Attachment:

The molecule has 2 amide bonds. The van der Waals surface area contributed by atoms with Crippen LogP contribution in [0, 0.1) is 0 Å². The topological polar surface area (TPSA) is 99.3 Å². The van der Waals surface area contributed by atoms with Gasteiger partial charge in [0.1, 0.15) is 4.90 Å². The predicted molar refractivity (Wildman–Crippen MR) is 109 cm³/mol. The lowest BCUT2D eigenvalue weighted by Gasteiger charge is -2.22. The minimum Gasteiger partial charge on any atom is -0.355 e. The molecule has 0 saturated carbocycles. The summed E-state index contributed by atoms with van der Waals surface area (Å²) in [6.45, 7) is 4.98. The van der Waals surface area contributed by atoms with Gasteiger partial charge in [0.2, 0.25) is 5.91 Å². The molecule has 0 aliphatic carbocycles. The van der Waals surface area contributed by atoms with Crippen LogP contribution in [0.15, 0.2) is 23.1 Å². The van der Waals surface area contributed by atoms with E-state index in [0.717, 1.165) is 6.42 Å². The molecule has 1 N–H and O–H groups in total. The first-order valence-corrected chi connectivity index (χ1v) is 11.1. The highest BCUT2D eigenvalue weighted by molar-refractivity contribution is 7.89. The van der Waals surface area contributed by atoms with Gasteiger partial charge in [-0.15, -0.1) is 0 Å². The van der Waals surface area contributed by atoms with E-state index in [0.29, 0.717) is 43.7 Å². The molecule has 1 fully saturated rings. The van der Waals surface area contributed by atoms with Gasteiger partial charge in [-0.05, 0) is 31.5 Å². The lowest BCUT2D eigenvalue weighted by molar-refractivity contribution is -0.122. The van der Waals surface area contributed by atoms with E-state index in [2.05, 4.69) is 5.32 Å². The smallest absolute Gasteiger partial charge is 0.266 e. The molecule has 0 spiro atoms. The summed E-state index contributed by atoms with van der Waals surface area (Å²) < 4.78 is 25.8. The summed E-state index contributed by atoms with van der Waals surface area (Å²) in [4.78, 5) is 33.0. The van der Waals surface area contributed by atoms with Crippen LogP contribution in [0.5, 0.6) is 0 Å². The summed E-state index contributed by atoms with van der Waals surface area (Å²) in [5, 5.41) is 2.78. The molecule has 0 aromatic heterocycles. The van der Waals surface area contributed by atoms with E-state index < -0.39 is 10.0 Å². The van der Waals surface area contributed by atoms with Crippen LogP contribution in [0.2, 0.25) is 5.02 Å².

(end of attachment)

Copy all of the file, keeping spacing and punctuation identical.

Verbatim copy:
The molecule has 2 amide bonds. The van der Waals surface area contributed by atoms with Crippen LogP contribution in [0, 0.1) is 0 Å². The topological polar surface area (TPSA) is 99.3 Å². The van der Waals surface area contributed by atoms with Gasteiger partial charge in [0.1, 0.15) is 4.90 Å². The predicted molar refractivity (Wildman–Crippen MR) is 109 cm³/mol. The lowest BCUT2D eigenvalue weighted by Gasteiger charge is -2.22. The minimum Gasteiger partial charge on any atom is -0.355 e. The molecule has 0 saturated carbocycles. The summed E-state index contributed by atoms with van der Waals surface area (Å²) in [6.45, 7) is 4.98. The van der Waals surface area contributed by atoms with Gasteiger partial charge in [0.2, 0.25) is 5.91 Å². The molecule has 0 aliphatic carbocycles. The van der Waals surface area contributed by atoms with Crippen LogP contribution in [0.15, 0.2) is 23.1 Å². The van der Waals surface area contributed by atoms with E-state index in [0.717, 1.165) is 6.42 Å². The molecule has 1 N–H and O–H groups in total. The first-order valence-corrected chi connectivity index (χ1v) is 11.1. The highest BCUT2D eigenvalue weighted by molar-refractivity contribution is 7.89. The van der Waals surface area contributed by atoms with Gasteiger partial charge in [-0.15, -0.1) is 0 Å². The van der Waals surface area contributed by atoms with E-state index in [0.29, 0.717) is 43.7 Å². The molecule has 1 fully saturated rings. The van der Waals surface area contributed by atoms with Gasteiger partial charge in [-0.05, 0) is 31.5 Å². The lowest BCUT2D eigenvalue weighted by molar-refractivity contribution is -0.122. The van der Waals surface area contributed by atoms with E-state index in [2.05, 4.69) is 5.32 Å². The smallest absolute Gasteiger partial charge is 0.266 e. The molecule has 0 spiro atoms. The summed E-state index contributed by atoms with van der Waals surface area (Å²) < 4.78 is 25.8. The summed E-state index contributed by atoms with van der Waals surface area (Å²) in [4.78, 5) is 33.0. The van der Waals surface area contributed by atoms with Crippen LogP contribution in [0.5, 0.6) is 0 Å². The summed E-state index contributed by atoms with van der Waals surface area (Å²) in [5, 5.41) is 2.78. The molecule has 0 aromatic heterocycles. The van der Waals surface area contributed by atoms with E-state index < -0.39 is 10.0 Å². The van der Waals surface area contributed by atoms with Crippen LogP contribution in [0.2, 0.25) is 5.02 Å².